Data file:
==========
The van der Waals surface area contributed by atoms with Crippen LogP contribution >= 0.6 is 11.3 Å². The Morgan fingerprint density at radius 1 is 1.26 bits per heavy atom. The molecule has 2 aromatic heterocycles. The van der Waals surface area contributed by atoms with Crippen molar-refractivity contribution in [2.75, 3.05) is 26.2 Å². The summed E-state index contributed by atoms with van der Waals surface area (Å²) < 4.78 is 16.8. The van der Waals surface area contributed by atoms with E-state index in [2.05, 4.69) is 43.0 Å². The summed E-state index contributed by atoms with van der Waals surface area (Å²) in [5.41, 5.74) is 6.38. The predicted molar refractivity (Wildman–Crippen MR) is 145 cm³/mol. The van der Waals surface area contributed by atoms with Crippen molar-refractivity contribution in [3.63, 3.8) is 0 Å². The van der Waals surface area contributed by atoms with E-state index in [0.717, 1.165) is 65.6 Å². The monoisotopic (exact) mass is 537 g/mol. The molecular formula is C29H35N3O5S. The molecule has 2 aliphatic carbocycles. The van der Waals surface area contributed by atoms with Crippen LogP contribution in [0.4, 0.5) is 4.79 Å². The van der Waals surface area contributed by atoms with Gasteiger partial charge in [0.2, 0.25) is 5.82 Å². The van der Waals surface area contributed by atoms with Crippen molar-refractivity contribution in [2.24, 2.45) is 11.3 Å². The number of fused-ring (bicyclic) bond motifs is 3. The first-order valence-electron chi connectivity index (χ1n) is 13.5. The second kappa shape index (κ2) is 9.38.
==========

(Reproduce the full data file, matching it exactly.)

The van der Waals surface area contributed by atoms with Crippen LogP contribution >= 0.6 is 11.3 Å². The Morgan fingerprint density at radius 1 is 1.26 bits per heavy atom. The molecule has 2 aromatic heterocycles. The van der Waals surface area contributed by atoms with Crippen molar-refractivity contribution in [2.75, 3.05) is 26.2 Å². The summed E-state index contributed by atoms with van der Waals surface area (Å²) < 4.78 is 16.8. The van der Waals surface area contributed by atoms with E-state index in [2.05, 4.69) is 43.0 Å². The summed E-state index contributed by atoms with van der Waals surface area (Å²) in [5.41, 5.74) is 6.38. The predicted molar refractivity (Wildman–Crippen MR) is 145 cm³/mol. The van der Waals surface area contributed by atoms with Crippen molar-refractivity contribution in [3.63, 3.8) is 0 Å². The van der Waals surface area contributed by atoms with E-state index in [0.717, 1.165) is 65.6 Å². The monoisotopic (exact) mass is 537 g/mol. The molecular formula is C29H35N3O5S. The molecule has 2 aliphatic carbocycles. The van der Waals surface area contributed by atoms with Crippen LogP contribution in [0.4, 0.5) is 4.79 Å². The van der Waals surface area contributed by atoms with Gasteiger partial charge in [0.2, 0.25) is 5.82 Å². The van der Waals surface area contributed by atoms with Crippen molar-refractivity contribution in [2.24, 2.45) is 11.3 Å². The number of fused-ring (bicyclic) bond motifs is 3. The first-order valence-electron chi connectivity index (χ1n) is 13.5. The second kappa shape index (κ2) is 9.38.